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An Accuracy Evaluation of RNA-Seq Read Alignment Algorithms


High throughput sequencing (HTS) data volumes are rapidly growing and the need for their fast and accurate analysis becomes increasingly important. To accommodate this demand, a wide range of read alignment algorithms has been developed over the past years. Inside this spectrum those algorithms capable of producing spliced alignments form a particularly interesting subgroup of methods for dealing with RNA sequencing data, since their results are very valuable for downstream transcriptome analyses. The different approaches do not only differ significantly in running time, but also in result quality, robustness, and sensitivity to biased input data. Although many algorithms are in use, none of the current publications was accompanied by a comprehensive comparison of alignment performance and result quality.


Following the successful format of the EGASP workshop in 2005 (Guigo et al., Genome Biology, 2006), the RNASeq Genome Annotation Assessment Project (RGASP) was launched to assess the current progress of automatic gene building using RNA-Seq as its primary dataset. The goals of this community effort are to assess the success of computational methods to correctly map RNA-Seq data onto the genome, assemble transcripts and quantify their abundance in particular datasets. The input data originated from different sequencing platforms (Illumina, SOLiD, and Helicos) from H. sapiens, D. melanogaster and C. elegans. For these three organisms, which are also analyzed as part of the (mod)ENCODE project, high quality genome annotation is available which served as the references for the analysis.

As part of this effort, participants also submitted their alignments using a diversity of different methods, including BLAT, TopHat, PALMapper, and GSNAP. First, we compared the submitted alignments among each other. Figure 1 shows a pair-wise comparison of sanitized alignments for reads aligned to human chromosome 1, with respect to the agreement of the complete read alignment and with respect to the agreement of intron predictions inferred from spliced alignments. Moreover, we compared the submitted alignments with respect to different descriptive statistical criteria as, for instance, sensitivity and precision of intron recognition, mismatch and indel distribution, and the overlap to annotated transcript and exon boundaries. In Figure 2 we show the sensitivity and specificity of intron predictions inferred from spliced alignments for human (chromosome 1) where we used the ENCODE genome annotation as ground truth. For a selection of algorithms we carried out further analyses, based on the re-alignment of artificially generated reads. This approach has two advantages: the availability of the theoretically optimal alignment and the controllability of the error distribution in the generated data.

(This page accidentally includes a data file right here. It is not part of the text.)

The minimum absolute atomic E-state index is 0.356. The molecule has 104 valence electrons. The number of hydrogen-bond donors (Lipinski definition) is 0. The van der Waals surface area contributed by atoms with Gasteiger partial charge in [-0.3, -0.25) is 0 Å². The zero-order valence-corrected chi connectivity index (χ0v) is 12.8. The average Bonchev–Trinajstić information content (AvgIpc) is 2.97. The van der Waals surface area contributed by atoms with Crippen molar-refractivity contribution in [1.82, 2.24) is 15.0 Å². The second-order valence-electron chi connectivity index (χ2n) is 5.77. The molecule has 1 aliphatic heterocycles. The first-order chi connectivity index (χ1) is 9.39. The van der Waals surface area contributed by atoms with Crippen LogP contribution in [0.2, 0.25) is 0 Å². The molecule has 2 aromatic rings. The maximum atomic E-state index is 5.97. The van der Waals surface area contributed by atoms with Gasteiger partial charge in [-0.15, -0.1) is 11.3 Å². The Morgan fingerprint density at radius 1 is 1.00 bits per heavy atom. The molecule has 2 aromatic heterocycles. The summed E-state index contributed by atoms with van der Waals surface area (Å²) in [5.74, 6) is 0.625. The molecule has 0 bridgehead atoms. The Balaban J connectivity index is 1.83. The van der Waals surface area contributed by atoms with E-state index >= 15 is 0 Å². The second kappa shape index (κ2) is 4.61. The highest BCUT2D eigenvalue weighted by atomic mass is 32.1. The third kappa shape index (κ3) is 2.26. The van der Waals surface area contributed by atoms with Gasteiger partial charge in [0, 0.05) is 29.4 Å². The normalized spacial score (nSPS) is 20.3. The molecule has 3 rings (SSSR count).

Figure 1

Figure 1. Pairwise comparison of submitted alignments: Agreement of the whole alignment for all reads with alignments in both submissions (left) and of intron predictions inferred from spliced alignments (right). Submissions are sorted by the degree of their agreement.

Figure 2

Figure 2: Sensitivity (SN) and specificity (SP) of intron predictions inferred from spliced alignments for human (chromosome 1), where the ENCODE annotation was used as ground truth.


Our comparisons showed a great diversity in the behavior of the different alignment strategies. In particular, there is surprisingly small agreement between a subset of methods. We can show that the largest differences are the result of different alignment filtering strategies, which can, for instance, drastically increase the precision of intron predictions. The evaluations of the transcript annotations derived from these alignments performed within RGASP additionally allow us to correlate the alignment accuracy with the preciseness of exon, transcript, and gene prediction. We will discuss specific features of the different alignment strategies that most influence the success of subsequent analysis steps.


The tremendous effects of filtering to alignment quality and results of downstream analyses have led to the development of a small software package: the Simple Alignment Filter Toolbox (SAFT). It is now available in a first release version. (Download SAFT-0.3)

The analysis tools developed during the project have also been incorporated into our publicly accessible and free to use Galaxy Webservice

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